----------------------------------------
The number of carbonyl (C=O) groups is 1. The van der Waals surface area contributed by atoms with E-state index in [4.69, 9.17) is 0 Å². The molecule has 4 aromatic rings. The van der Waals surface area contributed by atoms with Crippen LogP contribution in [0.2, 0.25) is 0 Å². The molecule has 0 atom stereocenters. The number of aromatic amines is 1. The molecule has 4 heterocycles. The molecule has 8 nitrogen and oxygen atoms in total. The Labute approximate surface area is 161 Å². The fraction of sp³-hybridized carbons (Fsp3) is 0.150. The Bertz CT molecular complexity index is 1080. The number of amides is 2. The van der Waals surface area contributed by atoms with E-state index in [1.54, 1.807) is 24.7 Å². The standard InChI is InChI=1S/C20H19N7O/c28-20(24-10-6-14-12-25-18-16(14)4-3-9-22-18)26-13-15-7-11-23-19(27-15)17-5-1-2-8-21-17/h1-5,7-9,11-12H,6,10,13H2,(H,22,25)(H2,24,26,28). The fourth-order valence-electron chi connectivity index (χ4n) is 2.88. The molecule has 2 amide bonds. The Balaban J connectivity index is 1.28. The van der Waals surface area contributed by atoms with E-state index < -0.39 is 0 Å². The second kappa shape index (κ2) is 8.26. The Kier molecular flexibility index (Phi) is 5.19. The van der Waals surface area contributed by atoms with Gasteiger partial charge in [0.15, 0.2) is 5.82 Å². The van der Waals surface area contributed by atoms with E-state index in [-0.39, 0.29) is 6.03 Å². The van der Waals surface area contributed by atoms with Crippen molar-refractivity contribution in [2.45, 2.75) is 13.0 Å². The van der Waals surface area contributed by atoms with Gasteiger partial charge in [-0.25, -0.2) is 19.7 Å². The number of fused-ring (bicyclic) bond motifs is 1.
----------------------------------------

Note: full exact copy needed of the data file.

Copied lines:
The number of carbonyl (C=O) groups is 1. The van der Waals surface area contributed by atoms with E-state index in [4.69, 9.17) is 0 Å². The molecule has 4 aromatic rings. The van der Waals surface area contributed by atoms with Crippen LogP contribution in [0.2, 0.25) is 0 Å². The molecule has 0 atom stereocenters. The number of aromatic amines is 1. The molecule has 4 heterocycles. The molecule has 8 nitrogen and oxygen atoms in total. The Labute approximate surface area is 161 Å². The fraction of sp³-hybridized carbons (Fsp3) is 0.150. The Bertz CT molecular complexity index is 1080. The number of amides is 2. The van der Waals surface area contributed by atoms with E-state index in [1.54, 1.807) is 24.7 Å². The standard InChI is InChI=1S/C20H19N7O/c28-20(24-10-6-14-12-25-18-16(14)4-3-9-22-18)26-13-15-7-11-23-19(27-15)17-5-1-2-8-21-17/h1-5,7-9,11-12H,6,10,13H2,(H,22,25)(H2,24,26,28). The fourth-order valence-electron chi connectivity index (χ4n) is 2.88. The molecule has 2 amide bonds. The Balaban J connectivity index is 1.28. The van der Waals surface area contributed by atoms with E-state index < -0.39 is 0 Å². The second kappa shape index (κ2) is 8.26. The Kier molecular flexibility index (Phi) is 5.19. The van der Waals surface area contributed by atoms with Gasteiger partial charge in [0.15, 0.2) is 5.82 Å². The van der Waals surface area contributed by atoms with E-state index in [-0.39, 0.29) is 6.03 Å². The van der Waals surface area contributed by atoms with Crippen molar-refractivity contribution in [2.45, 2.75) is 13.0 Å². The van der Waals surface area contributed by atoms with Gasteiger partial charge in [-0.25, -0.2) is 19.7 Å². The number of fused-ring (bicyclic) bond motifs is 1.